Gary Carr talks pimp survival in The Deuce Season 2

Photo credits: Paul Schiraldi / HBOGary Carr as C.C. Acquired via HBO PR Rep.
Photo credits: Paul Schiraldi / HBOGary Carr as C.C. Acquired via HBO PR Rep. /

It’s hard out here for a pimp in Season 2 of The Deuce. With a time jump into a more progressive era, can C.C. survive? Actor Gary Carr breaks it down for us.

Set amidst the advent of the pornography industry in 1970’s NYC, The Deuce is a series that’s positively stuffed with nuanced and compelling characters. In Season 1, the show tried – and succeeded – in avoiding the typical stereotypes that might plague a less thoughtful version of this story by populating it with voices that amplified the issues of the time in deeply individual ways.

One such voice belonged to C.C., a scrappy pimp working the Deuce who used psychological tactics to control and corral his cache of girls working the streets. Played by Gary Carr (Downton Abbey), C.C. was playful and dangerous, often at the same time. His desire for respect and admiration was undercut by a current of quietly simmering rage. And that rage made him unpredictable. As a result, C.C. became one of the most captivating characters on screen, with several early reviews of Season 1 – including my own - singling Carr out for his magnetic performance.

This season, The Deuce takes a jump in time, moving from 1972 all the way to 1979, skipping forward from the fits and starts of the “Me” decade all the way to the auspicious beginnings of Generation X. Looking back, maybe it should have been Generation XXX, amiright?

With that time jump comes many changes. As sex work has moved from the streets to indoors, street savvy C.C. begins to find that some of his skills don’t translate well to a burgeoning world of business deals and legitimate cash. We talked to Carr about C.C.’s shift in perspective this season, how clothes inform the character, and how there’s always “something wonderful” happening in New York.

Hidden Remote: We don’t get a lot of backstory on C.C. throughout Season 1 of the show. Have you created one, or have you talked to the showrunners about his past? What’s his deal? Why has he chosen this life?

Gary Carr: With C.C. I didn’t ask many questions at all actually. Like everyone else, you have to do research and what I had decided for my character pretty much was an amalgamation. I knew where he was coming from jealousy-wise, and I knew he was from Harlem, and I started to assume what life was like at that time. And you come up with the various outcomes of the life he could have had and the directions he could have gone in.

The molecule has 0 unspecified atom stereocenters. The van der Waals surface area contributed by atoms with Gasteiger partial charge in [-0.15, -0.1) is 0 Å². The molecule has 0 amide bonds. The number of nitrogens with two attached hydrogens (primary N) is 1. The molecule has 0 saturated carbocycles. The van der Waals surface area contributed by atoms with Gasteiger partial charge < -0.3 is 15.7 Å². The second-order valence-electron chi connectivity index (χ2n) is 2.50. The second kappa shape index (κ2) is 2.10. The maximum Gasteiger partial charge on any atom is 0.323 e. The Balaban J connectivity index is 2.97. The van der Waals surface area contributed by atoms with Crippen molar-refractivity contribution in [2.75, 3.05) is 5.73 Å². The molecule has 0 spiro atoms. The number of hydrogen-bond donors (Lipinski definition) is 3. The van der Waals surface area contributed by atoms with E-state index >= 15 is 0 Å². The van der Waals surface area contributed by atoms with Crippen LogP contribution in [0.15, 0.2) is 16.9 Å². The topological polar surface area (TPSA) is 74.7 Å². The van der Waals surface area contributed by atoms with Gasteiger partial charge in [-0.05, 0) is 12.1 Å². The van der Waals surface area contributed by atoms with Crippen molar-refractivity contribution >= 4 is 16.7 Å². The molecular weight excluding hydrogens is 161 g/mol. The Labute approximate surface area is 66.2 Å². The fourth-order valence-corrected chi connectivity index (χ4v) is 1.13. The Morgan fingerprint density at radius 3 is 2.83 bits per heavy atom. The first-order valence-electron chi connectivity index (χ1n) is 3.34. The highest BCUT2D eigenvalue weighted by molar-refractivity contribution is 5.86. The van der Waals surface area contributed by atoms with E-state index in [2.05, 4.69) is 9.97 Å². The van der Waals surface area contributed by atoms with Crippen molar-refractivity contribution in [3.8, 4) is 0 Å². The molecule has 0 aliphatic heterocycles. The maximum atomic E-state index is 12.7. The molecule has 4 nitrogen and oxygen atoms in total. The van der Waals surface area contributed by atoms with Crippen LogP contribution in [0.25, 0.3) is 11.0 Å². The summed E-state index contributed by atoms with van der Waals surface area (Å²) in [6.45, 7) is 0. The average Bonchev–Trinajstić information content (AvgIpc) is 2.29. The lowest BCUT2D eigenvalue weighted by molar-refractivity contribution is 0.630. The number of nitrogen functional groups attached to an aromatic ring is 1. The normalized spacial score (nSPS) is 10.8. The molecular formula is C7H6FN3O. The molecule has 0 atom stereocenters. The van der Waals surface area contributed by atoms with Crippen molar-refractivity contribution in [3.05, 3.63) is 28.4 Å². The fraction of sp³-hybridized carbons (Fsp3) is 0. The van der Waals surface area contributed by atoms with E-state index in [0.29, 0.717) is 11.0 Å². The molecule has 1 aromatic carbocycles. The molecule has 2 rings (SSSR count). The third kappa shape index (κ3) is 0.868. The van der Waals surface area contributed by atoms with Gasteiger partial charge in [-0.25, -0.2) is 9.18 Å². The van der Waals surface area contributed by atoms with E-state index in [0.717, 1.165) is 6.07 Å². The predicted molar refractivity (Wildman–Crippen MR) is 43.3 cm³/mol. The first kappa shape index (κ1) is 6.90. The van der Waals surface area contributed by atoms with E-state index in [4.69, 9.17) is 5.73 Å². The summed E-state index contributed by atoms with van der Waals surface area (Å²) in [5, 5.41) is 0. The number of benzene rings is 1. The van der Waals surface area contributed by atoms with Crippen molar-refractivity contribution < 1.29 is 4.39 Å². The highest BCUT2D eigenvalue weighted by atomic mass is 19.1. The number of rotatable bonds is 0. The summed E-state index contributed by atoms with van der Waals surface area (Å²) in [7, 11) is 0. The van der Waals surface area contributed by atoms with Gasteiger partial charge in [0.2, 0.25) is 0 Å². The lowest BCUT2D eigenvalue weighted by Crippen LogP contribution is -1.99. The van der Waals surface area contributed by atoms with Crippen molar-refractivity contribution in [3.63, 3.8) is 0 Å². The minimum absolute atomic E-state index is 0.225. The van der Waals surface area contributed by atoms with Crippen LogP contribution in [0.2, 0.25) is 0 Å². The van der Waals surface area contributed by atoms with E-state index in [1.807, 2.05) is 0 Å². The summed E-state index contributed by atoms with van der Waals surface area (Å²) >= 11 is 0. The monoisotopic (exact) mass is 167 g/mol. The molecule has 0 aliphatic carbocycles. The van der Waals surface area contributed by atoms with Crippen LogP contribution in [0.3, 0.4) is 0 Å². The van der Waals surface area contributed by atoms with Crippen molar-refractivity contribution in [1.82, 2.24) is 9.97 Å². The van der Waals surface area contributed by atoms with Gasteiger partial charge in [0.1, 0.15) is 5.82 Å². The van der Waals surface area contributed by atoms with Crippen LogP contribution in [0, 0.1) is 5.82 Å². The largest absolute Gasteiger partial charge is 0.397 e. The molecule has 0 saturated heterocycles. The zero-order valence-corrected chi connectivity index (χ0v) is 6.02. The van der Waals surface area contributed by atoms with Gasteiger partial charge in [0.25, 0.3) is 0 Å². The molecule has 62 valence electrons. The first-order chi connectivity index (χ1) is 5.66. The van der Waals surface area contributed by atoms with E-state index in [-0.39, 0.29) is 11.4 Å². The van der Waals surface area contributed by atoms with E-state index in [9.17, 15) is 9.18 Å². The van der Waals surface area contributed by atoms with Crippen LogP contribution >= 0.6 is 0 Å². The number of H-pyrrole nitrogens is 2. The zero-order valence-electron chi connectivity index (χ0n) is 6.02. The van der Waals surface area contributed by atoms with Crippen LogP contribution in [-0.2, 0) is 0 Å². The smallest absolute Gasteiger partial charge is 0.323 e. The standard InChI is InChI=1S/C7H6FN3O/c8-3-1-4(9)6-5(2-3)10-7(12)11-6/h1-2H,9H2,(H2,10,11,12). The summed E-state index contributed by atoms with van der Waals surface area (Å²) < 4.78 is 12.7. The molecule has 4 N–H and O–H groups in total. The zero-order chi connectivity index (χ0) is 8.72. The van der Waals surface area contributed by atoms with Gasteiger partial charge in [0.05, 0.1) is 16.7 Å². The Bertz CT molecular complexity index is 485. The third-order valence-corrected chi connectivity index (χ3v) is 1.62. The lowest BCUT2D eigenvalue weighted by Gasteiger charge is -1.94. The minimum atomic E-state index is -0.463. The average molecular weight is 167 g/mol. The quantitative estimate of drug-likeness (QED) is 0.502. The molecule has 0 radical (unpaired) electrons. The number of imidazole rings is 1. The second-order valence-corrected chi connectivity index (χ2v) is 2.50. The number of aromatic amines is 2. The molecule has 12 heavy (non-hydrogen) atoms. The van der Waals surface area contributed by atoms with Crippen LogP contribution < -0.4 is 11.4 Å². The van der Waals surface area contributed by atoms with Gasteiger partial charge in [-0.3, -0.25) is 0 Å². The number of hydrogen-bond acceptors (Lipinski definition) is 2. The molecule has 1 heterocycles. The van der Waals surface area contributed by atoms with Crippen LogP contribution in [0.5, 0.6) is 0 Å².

When it comes to C.C. and his background, there are things in his life that have shaped him. For example, I considered the fact that maybe there are abandonment issues there. He grew up in a lonely household or a single parent household, and I imagine he was making money from a very young age. He probably grew up very poor, and survival was a big thing for him. He’s very good at surviving. He was definitely out there, on his own, from a very young age. And then him being from New York and Harlem with African Americans born at that certain point in time, there are lots of things that I get from the time period.

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HR: You briefly mentioned research. Did you do any research on the time period?

Gary Carr: Definitely. The first thing I do is get into the world of it. So I always sketch everything.

At that time in America, there was a lot happening with race relations in the country. I pretty much read everything from articles, books, publications that were released at that time, and any kind of visual documentary is really great. Visuals work really well, and I love any kind of documentary. And music is great at helping place you in an era or time. It’s cool. And pop culture reflects big moments. The root of all these things, you can see where they come from.